Wine Serving Temps and Tips

Not sure if you are serving your wine at the right temperature or how to get it to the perfect serving temp? Confused on what stemware to use? Check out the Wine Enthusiast piece below (by WWG) that has all the info you need to ensure that the lovely juice you are pouring at your holiday party is being enjoyed to its full potential.

Your Cheat Sheet to Serving Wine

 

How to serve wine

5 Simple Rules of BYO

With more and more consumers reluctant to pay the high markups that are inherent to many wine lists, BYO has become more prevalent than ever. Restaurants tend to mark up wines anywhere from 2-4 times the retail price that you will find at your local wine shop, not to mention the mark up from their cost. While the convenience and selection is well worth the price to some, others prefer to select from their own collection then the restaurant’s wine cellar. Below are 5 simple rules to help determine the appropriate scenario to bring your own bottle and some guidelines for restaurant etiquette if you choose to do so.

  • Free is for me! – If there is no corkage fee, than there is no reason NOT to bring your own bottle. Even if restaurants charge a nominal (under $10) corkage fee it still makes all the sense in the world. You could choose to bring a moderately priced bottle and it will still be a lot less at your local wine shop then at the restaurant.
  • Big names = Big Corkage Fees – If you are going to a top tier steakhouse or a popular French bistro, you are probably looking at a corkage fee of $35-75. For these eateries you’re probably better off sticking with their wine list.
  • Make it worthwhile – You certainly could bring an inexpensive bottle, but that would defeat the purpose. Mark ups are typically higher on the reserve selection wines, especially from older vintages, so the better bottle you bring the more you are saving.
  • Tip on the service – The server should provide the same service on the bottle of wine whether it is purchased from the restaurant or not, so be sure to include something in the tip for that bottle. A good rule of thumb is to multiply the retail cost of the wine times 2 or 3 and add that to the total bill before calculating the tip.
  • Buy an additional bottle from the wine list – If you’re dining with a large group, doing this shows you appreciate their hospitality and would like to thank them for it…that is of course if you are enjoying the meal and the experience!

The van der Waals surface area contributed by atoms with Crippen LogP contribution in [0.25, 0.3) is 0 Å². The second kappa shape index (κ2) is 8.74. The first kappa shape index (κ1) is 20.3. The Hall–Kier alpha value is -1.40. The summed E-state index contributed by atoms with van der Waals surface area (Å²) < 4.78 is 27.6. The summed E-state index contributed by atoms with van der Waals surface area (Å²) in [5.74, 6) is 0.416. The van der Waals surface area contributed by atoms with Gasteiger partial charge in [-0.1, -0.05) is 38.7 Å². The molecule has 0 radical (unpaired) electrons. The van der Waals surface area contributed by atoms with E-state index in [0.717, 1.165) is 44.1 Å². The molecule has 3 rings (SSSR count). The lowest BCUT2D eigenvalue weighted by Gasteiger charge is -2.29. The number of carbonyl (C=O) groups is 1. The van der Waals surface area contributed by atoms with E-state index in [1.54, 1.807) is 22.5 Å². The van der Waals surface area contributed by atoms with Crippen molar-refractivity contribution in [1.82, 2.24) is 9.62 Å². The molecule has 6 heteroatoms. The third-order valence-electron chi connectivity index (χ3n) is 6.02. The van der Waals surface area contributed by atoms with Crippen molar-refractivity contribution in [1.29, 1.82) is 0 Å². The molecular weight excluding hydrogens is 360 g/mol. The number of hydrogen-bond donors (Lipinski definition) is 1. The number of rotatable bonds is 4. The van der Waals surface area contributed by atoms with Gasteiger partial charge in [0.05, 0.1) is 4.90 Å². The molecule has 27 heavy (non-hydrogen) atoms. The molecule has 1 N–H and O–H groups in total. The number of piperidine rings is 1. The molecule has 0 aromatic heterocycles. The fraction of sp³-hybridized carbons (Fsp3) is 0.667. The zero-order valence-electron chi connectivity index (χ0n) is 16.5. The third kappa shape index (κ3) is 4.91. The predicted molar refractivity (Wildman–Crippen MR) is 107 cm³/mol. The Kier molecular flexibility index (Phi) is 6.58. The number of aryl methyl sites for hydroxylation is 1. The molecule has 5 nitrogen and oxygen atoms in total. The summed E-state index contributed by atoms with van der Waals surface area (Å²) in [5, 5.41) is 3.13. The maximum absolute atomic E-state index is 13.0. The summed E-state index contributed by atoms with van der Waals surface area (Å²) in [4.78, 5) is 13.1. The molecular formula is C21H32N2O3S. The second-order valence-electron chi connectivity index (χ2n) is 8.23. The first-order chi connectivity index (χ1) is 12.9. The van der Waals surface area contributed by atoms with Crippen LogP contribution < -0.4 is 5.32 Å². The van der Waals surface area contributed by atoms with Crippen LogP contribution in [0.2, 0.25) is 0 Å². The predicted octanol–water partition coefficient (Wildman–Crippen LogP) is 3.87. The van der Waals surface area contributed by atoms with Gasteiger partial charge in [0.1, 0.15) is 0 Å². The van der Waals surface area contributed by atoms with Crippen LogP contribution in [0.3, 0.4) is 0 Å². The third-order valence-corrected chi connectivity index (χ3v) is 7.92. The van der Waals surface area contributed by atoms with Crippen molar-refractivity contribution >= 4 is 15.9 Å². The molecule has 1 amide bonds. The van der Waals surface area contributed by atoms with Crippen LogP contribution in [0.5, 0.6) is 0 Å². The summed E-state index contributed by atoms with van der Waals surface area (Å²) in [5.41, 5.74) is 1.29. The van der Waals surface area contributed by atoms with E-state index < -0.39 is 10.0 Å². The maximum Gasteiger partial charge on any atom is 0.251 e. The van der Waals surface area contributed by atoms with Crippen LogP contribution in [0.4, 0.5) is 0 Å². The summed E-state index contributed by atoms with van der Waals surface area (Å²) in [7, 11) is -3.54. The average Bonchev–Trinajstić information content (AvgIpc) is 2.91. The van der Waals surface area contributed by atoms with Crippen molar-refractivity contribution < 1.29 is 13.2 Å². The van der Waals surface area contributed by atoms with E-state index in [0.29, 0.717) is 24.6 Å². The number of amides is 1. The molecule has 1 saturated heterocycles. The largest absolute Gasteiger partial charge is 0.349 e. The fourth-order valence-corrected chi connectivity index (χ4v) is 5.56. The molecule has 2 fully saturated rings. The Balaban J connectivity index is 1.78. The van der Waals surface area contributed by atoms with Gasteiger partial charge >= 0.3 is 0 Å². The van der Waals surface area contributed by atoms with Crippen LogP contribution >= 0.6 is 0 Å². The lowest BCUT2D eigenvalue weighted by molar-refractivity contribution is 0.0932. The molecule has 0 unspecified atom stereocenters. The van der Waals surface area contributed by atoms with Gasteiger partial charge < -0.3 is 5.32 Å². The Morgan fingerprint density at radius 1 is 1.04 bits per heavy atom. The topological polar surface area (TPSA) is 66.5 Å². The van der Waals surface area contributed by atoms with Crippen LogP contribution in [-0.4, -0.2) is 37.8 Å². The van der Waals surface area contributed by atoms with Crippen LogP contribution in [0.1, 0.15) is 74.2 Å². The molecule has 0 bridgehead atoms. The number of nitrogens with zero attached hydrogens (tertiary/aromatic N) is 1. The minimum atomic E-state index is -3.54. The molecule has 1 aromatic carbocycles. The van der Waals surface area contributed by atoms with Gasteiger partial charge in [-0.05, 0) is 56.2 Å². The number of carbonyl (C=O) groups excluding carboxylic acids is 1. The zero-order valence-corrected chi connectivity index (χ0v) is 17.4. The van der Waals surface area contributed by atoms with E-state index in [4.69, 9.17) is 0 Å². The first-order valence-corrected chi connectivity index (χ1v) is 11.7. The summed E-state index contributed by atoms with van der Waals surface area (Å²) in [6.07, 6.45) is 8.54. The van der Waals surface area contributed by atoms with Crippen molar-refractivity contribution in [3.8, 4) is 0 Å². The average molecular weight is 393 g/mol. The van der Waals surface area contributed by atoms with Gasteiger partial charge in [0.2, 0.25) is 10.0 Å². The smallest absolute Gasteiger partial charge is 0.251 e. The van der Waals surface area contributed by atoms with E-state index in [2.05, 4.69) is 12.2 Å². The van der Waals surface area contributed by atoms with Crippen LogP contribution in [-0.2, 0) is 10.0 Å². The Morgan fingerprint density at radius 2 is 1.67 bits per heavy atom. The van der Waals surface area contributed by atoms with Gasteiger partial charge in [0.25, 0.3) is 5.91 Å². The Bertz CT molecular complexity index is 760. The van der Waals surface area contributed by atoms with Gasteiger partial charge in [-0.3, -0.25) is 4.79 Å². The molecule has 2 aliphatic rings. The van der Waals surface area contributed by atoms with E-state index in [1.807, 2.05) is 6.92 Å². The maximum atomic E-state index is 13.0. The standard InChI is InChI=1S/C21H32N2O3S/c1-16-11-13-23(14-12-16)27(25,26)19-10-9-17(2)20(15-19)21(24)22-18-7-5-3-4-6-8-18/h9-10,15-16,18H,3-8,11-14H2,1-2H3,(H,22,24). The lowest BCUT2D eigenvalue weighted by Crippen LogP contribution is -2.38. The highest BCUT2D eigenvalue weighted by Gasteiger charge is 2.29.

Cheers!

Some Serious Spirits at The Catskill Distilling Company

About 100 miles north of Westchester is where you can find the original grounds of the infamous Woodstock festival in Bethel. For those of us that were too young to attend, there hasn’t been much reason to head up that way in years past. But as of late there has been a bit of a renaissance in the area.

Neighboring Monticello has transformed its Raceway into a Casino while boutique art galleries and small shops are popping up left and right. The Bethel Woods Center for the Arts is a great place to see a show or check out the history of Woodstock itself. But most intriguing (for me anyway) is the new kick ass distillery and saloon that opened right across the street from Bethel Woods.

I stopped in the Catskill Distilling Company recently and met with owner and Distiller/Veternarian Monte Sachs. He graciously showed me around the joint and explained the inner workings of his personal grown up playground. The set up is quite impressive including his mashing/milling room, the expedited barrel aging shed and of course his custom made copper still.

My visit was randomly well timed as he was distilling his Most Righteous Bourbon that day, and most righteous it is! It was being collected at the white dog stage…pretty cool to be able to sample it before the barrel aging process (at around 65-70% alcohol!). Following his in depth tour we sampled the finished product next to some other well known premium bourbons that basically dominate the market. While everyone’s palate varies, the Most Righteous clearly out shined the competition with more intense aromas, flavors and amazing balance…not what I expected!

To be honest, all the spirits being produced there really impressed. His Defiant Rye is spicy and oily packed with lemon citrus goodness. The Wicked White Whiskey is their version of moonshine, and while it has a definite bite to it, the six grain spirit is expressive while not overpowering on the alcohol. But my favorite booze in the Catskill Spirit portfolio has to be the Curious Gin. Made with 14 different  botanicals and local juniper berries, it is as lovely, fruity and floral as it is clean, herbal and balanced. It has become my house gin for Martinis and Negronis, and at $20 a bottle it’s very affordable to keep stocked.